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Lecture 1 - Intro and Overview - January 8.docx

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Marcel Danesi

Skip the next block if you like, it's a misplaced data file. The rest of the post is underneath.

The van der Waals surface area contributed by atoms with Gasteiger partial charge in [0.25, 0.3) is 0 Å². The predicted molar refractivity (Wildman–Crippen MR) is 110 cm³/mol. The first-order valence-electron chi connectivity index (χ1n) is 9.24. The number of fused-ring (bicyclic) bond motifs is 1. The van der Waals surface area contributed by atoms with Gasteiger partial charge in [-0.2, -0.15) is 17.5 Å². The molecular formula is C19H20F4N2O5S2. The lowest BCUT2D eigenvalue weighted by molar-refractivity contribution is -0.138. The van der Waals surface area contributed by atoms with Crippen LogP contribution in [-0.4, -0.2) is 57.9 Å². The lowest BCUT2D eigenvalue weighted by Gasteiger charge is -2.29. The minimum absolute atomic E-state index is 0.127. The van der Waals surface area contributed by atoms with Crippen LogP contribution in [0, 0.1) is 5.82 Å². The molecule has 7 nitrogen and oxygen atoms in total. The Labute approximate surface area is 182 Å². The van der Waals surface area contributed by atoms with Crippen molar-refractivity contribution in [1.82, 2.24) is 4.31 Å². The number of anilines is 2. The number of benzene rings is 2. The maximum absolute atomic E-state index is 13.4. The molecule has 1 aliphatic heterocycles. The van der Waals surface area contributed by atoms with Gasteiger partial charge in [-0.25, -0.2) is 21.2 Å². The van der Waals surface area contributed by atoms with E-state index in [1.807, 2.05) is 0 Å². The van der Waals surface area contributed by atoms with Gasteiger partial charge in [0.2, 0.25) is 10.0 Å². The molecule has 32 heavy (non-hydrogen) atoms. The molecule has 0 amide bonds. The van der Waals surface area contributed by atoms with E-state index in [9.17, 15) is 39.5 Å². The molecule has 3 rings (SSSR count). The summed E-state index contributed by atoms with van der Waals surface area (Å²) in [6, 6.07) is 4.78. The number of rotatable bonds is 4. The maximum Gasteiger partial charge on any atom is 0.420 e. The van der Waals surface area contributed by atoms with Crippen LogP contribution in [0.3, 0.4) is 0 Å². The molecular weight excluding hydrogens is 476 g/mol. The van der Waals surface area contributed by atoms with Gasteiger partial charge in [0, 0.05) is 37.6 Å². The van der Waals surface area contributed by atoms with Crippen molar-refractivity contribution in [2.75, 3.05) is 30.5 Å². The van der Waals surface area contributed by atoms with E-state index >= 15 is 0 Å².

January 8, 2013. Lecture 1 – Intro and Overview? Youth Culture • Arguably beginning in the 1950s • Can be studied ideologically, or politically, or so on; prefer to study the semiotics of it, the meaning of the music and why genres arose at particular times in particular places o Will still acknowledge nature vs. culture • Before 1956 a culture of youth (according to prof) didn’t exactly exist; youth was “just a young person” • More sexual expression, more dancing, dancing became more.. arguable for older adults • Prohibition was not just shutting down alcohol, but trying to keep youth inside; the beginning of night life and the speakeasy • No real movies before the 1950s about teenagers; no literature; no musical movements run by youth: first was Blackboard Jungle • Postwar generation gave way to a youth that had a huge societal influence; music, movies, literature, style, politics, etc. • What is youth? o What is young? Puberty, teenagehood, etc. • Nature vs. culture o Nature is birth to death o Puberty intervenes; “there are two ages, before puberty and after puberty” o Gramsci? Everything changes after puberty o North America has a way of using science to explain away everything; find a theory to explain phenomenon like youth and teenagehood o Terms like child, adolescent, young adult, older adult, senior, etc. are not used in 80% of traditional culture; they are a societal structure; schemas • Themes o Idealism (Siddhartha)  Novel by Herman Hesse?  About the Buddha, who had all the riches and women he could want but was unhappy still and unfulfilled; so he journeys and finds spiritualism and leaves materialism  Used to be called prodigality; now is the discovery of meaning  The question you ask after puberty that you might not have asked before is “who am I?”; creates angst  Mitigation of angst is what youth culture comes from  Youth is a period of idealism as well; “I’m going to go out and save the world”  Also a period of testing yourself in the world; going out and seeing it; not liking what you see results in o Rebellion (against what?)  How to express rebellion? Writing, discussing, composing content that acknowledges your issues with the world and expresses them o Change  Change just for the sake of change is chaotic  Capitalism commoditizes youth culture o Expression (Music)  Ours words are us, our expression is us, why we get so angry or happy with a mark on an essay  Goth expression; Jungian archetype of the “shadow”; “Goths don’t go out before 11pm.” –Nicholas Diluzio o Eros vs. Thanatos  Sexuality becomes an enormous power during youth; defined as urges but also identity; what is masculinity; what it means to be male  The idea of identity was not discussed as it is today before the 1950s; not on a psychological “who am I?” level  Eros and Thanatos (Sexuality/Life and Death) come into our life with puberty  Death and defying death becomes an issue o “Through most of human history, young people were integrated into adult society early on, but beginning in the late 1800s, new laws and cultural practices began to isolate teens from adults, imposing on them an increasingly large set of restrictions and artificially extending childhood well past puberty.”  Adolescence is socially-constructed o Alienation and Anomie  Sturm and Drang – romantic view (idealism of youth)  Response to becoming alienated (disconnected from the “group”) is to create cliques and other groups of belonging  Anomie; powerless and unwanted; Emile Durkheim used anomie; no meaning to self or life and the only way out is suicide  The Catcher in the Rye 1951; explaining what is wrong with the world; alienation leading to anomie  Suicide is the third leading cause of death among teens, after accidents and homicides  In huge urban centres it’s difficult to get to know people; creates alienation; we are tribal individuals and need the shelter and security of a group of people with whom we have things in common; need to belong somewhere  Group belonging and various initiation rites help mitigate the feeling of alienation/anomie  o Art and youth  Poetry, music, visual art are all very crucial o Technology and youth  Record players, CD players, walkmen, MP3 players and iPods, etc.  Ways for music to thrive today; a youth without a medium through which to listen to music is hardly a youth o Adolescence vs. teenagehood  Adolescence being a very scientific and technical term; first coined/used by a psychologist in 1904  Highschool was about keeping kids off the street after elementary school; because kids are trouble; through highschool they can be made literate and educated members of and contributions to society  Trauma theory: adolescence is a traumatic experience; trauma doesn’t come from the natural though; trauma is from trying to keep children children beyond the point at which childhood stops: adolescence  Three stages to life: childhood, adolescence, adulthood; thus the creation of adolescence as a technical and scientific term o Change in society; passage rites  The most complicated rites are those that signal the passage from childhood to maturity  Like initiation rites; proof t
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